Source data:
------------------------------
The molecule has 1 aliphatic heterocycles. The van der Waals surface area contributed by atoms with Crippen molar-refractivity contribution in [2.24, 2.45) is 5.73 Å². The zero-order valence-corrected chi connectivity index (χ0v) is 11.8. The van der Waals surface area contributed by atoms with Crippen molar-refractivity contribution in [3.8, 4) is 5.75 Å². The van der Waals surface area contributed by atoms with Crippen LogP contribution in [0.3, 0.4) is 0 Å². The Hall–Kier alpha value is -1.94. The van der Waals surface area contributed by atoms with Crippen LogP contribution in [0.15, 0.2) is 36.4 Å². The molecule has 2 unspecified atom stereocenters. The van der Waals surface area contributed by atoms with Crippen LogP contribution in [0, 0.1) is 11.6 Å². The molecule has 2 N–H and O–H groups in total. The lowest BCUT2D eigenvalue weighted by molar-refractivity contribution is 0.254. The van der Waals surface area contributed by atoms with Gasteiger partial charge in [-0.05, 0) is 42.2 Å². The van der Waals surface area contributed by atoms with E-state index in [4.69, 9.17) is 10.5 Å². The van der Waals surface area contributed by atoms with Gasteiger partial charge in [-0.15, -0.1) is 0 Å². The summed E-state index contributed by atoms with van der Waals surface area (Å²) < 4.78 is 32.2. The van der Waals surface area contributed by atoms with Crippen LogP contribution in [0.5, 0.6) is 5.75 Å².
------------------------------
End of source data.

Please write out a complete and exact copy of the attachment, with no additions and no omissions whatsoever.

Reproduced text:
The molecule has 1 aliphatic heterocycles. The van der Waals surface area contributed by atoms with Crippen molar-refractivity contribution in [2.24, 2.45) is 5.73 Å². The zero-order valence-corrected chi connectivity index (χ0v) is 11.8. The van der Waals surface area contributed by atoms with Crippen molar-refractivity contribution in [3.8, 4) is 5.75 Å². The van der Waals surface area contributed by atoms with Crippen LogP contribution in [0.3, 0.4) is 0 Å². The Hall–Kier alpha value is -1.94. The van der Waals surface area contributed by atoms with Crippen LogP contribution in [0.15, 0.2) is 36.4 Å². The molecule has 2 unspecified atom stereocenters. The van der Waals surface area contributed by atoms with Crippen LogP contribution in [0, 0.1) is 11.6 Å². The molecule has 2 N–H and O–H groups in total. The lowest BCUT2D eigenvalue weighted by molar-refractivity contribution is 0.254. The van der Waals surface area contributed by atoms with Gasteiger partial charge in [-0.05, 0) is 42.2 Å². The van der Waals surface area contributed by atoms with E-state index in [4.69, 9.17) is 10.5 Å². The van der Waals surface area contributed by atoms with Gasteiger partial charge in [-0.15, -0.1) is 0 Å². The summed E-state index contributed by atoms with van der Waals surface area (Å²) < 4.78 is 32.2. The van der Waals surface area contributed by atoms with Crippen LogP contribution in [0.5, 0.6) is 5.75 Å².